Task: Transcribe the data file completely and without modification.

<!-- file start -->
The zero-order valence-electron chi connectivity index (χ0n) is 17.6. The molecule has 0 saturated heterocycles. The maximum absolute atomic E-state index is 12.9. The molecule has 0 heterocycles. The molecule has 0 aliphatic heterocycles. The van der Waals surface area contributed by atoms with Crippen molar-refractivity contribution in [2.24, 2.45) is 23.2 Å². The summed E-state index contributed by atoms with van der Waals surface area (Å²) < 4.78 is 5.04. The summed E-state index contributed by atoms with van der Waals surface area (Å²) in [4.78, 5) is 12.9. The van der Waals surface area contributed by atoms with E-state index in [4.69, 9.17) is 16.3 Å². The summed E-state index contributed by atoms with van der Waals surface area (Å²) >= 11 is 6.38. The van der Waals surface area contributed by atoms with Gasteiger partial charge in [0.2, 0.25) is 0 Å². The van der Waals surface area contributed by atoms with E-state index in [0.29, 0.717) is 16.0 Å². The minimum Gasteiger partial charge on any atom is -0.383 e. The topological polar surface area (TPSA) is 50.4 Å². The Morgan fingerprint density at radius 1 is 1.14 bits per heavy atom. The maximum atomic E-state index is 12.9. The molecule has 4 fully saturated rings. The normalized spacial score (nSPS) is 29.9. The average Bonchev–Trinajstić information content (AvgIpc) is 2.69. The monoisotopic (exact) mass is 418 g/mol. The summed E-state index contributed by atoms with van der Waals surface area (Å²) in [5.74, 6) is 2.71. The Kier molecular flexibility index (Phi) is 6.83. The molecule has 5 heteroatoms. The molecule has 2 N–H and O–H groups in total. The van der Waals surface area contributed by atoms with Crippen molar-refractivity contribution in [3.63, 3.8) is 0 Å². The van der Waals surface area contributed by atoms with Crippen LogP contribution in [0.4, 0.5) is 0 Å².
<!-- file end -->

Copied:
The zero-order valence-electron chi connectivity index (χ0n) is 17.6. The molecule has 0 saturated heterocycles. The maximum absolute atomic E-state index is 12.9. The molecule has 0 heterocycles. The molecule has 0 aliphatic heterocycles. The van der Waals surface area contributed by atoms with Crippen molar-refractivity contribution in [2.24, 2.45) is 23.2 Å². The summed E-state index contributed by atoms with van der Waals surface area (Å²) < 4.78 is 5.04. The summed E-state index contributed by atoms with van der Waals surface area (Å²) in [4.78, 5) is 12.9. The van der Waals surface area contributed by atoms with E-state index in [4.69, 9.17) is 16.3 Å². The summed E-state index contributed by atoms with van der Waals surface area (Å²) >= 11 is 6.38. The van der Waals surface area contributed by atoms with Gasteiger partial charge in [0.2, 0.25) is 0 Å². The van der Waals surface area contributed by atoms with E-state index in [0.29, 0.717) is 16.0 Å². The minimum Gasteiger partial charge on any atom is -0.383 e. The topological polar surface area (TPSA) is 50.4 Å². The Morgan fingerprint density at radius 1 is 1.14 bits per heavy atom. The maximum atomic E-state index is 12.9. The molecule has 4 fully saturated rings. The normalized spacial score (nSPS) is 29.9. The average Bonchev–Trinajstić information content (AvgIpc) is 2.69. The monoisotopic (exact) mass is 418 g/mol. The summed E-state index contributed by atoms with van der Waals surface area (Å²) in [5.74, 6) is 2.71. The Kier molecular flexibility index (Phi) is 6.83. The molecule has 5 heteroatoms. The molecule has 2 N–H and O–H groups in total. The van der Waals surface area contributed by atoms with Crippen molar-refractivity contribution in [3.63, 3.8) is 0 Å². The van der Waals surface area contributed by atoms with Crippen LogP contribution in [0.4, 0.5) is 0 Å².